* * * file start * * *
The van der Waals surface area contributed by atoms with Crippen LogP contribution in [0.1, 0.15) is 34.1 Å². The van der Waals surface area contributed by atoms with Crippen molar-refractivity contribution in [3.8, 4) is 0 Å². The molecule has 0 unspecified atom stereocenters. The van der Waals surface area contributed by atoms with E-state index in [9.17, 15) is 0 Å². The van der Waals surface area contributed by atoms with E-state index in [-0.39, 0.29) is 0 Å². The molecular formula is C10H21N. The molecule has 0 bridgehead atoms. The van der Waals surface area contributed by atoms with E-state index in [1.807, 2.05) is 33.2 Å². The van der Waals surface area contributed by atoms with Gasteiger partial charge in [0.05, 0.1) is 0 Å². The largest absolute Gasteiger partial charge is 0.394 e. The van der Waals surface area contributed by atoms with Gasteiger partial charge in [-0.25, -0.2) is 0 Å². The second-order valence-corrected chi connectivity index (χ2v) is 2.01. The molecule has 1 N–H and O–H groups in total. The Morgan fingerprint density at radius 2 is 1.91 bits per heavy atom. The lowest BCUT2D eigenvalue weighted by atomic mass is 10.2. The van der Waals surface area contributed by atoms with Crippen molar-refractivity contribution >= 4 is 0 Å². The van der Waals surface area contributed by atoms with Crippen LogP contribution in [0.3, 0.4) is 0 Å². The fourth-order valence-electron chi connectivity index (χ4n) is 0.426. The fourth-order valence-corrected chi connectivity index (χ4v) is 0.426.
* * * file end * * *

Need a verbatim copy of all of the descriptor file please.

The van der Waals surface area contributed by atoms with Crippen LogP contribution in [0.1, 0.15) is 34.1 Å². The van der Waals surface area contributed by atoms with Crippen molar-refractivity contribution in [3.8, 4) is 0 Å². The molecule has 0 unspecified atom stereocenters. The van der Waals surface area contributed by atoms with E-state index in [9.17, 15) is 0 Å². The van der Waals surface area contributed by atoms with E-state index in [-0.39, 0.29) is 0 Å². The molecular formula is C10H21N. The molecule has 0 bridgehead atoms. The van der Waals surface area contributed by atoms with E-state index in [1.807, 2.05) is 33.2 Å². The van der Waals surface area contributed by atoms with Gasteiger partial charge in [0.05, 0.1) is 0 Å². The largest absolute Gasteiger partial charge is 0.394 e. The van der Waals surface area contributed by atoms with Gasteiger partial charge in [-0.25, -0.2) is 0 Å². The second-order valence-corrected chi connectivity index (χ2v) is 2.01. The molecule has 1 N–H and O–H groups in total. The Morgan fingerprint density at radius 2 is 1.91 bits per heavy atom. The lowest BCUT2D eigenvalue weighted by atomic mass is 10.2. The van der Waals surface area contributed by atoms with Crippen molar-refractivity contribution >= 4 is 0 Å². The van der Waals surface area contributed by atoms with Crippen LogP contribution in [0.3, 0.4) is 0 Å². The fourth-order valence-electron chi connectivity index (χ4n) is 0.426. The fourth-order valence-corrected chi connectivity index (χ4v) is 0.426.